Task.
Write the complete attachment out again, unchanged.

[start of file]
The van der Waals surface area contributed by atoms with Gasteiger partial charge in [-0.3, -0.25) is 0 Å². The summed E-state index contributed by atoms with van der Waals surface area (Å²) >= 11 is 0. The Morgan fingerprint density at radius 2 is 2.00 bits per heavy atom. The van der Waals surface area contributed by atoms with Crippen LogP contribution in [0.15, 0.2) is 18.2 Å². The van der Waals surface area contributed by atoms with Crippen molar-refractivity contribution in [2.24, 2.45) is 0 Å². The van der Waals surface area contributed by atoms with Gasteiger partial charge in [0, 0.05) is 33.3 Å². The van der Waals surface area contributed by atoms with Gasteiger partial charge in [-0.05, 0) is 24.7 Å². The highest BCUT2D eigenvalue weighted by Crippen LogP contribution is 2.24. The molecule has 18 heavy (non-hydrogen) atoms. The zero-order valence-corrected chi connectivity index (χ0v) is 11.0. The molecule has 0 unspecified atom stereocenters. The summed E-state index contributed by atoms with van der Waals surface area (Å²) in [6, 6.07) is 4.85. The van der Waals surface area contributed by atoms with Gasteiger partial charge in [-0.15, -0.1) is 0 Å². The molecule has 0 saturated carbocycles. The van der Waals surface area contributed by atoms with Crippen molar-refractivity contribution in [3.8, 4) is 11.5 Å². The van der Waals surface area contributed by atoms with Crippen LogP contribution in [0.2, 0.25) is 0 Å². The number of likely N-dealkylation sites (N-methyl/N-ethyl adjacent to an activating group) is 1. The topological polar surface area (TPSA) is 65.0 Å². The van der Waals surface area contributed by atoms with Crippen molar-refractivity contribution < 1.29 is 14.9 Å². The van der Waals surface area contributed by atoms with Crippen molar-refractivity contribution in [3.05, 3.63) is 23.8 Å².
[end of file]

The van der Waals surface area contributed by atoms with Gasteiger partial charge in [-0.3, -0.25) is 0 Å². The summed E-state index contributed by atoms with van der Waals surface area (Å²) >= 11 is 0. The Morgan fingerprint density at radius 2 is 2.00 bits per heavy atom. The van der Waals surface area contributed by atoms with Crippen LogP contribution in [0.15, 0.2) is 18.2 Å². The van der Waals surface area contributed by atoms with Crippen molar-refractivity contribution in [2.24, 2.45) is 0 Å². The van der Waals surface area contributed by atoms with Gasteiger partial charge in [0, 0.05) is 33.3 Å². The van der Waals surface area contributed by atoms with Gasteiger partial charge in [-0.05, 0) is 24.7 Å². The highest BCUT2D eigenvalue weighted by Crippen LogP contribution is 2.24. The molecule has 18 heavy (non-hydrogen) atoms. The zero-order valence-corrected chi connectivity index (χ0v) is 11.0. The molecule has 0 unspecified atom stereocenters. The summed E-state index contributed by atoms with van der Waals surface area (Å²) in [6, 6.07) is 4.85. The van der Waals surface area contributed by atoms with Gasteiger partial charge in [-0.15, -0.1) is 0 Å². The molecule has 0 saturated carbocycles. The van der Waals surface area contributed by atoms with Crippen molar-refractivity contribution in [3.8, 4) is 11.5 Å². The van der Waals surface area contributed by atoms with Crippen LogP contribution in [0.2, 0.25) is 0 Å². The number of likely N-dealkylation sites (N-methyl/N-ethyl adjacent to an activating group) is 1. The topological polar surface area (TPSA) is 65.0 Å². The van der Waals surface area contributed by atoms with Crippen molar-refractivity contribution < 1.29 is 14.9 Å². The van der Waals surface area contributed by atoms with Crippen molar-refractivity contribution in [3.05, 3.63) is 23.8 Å².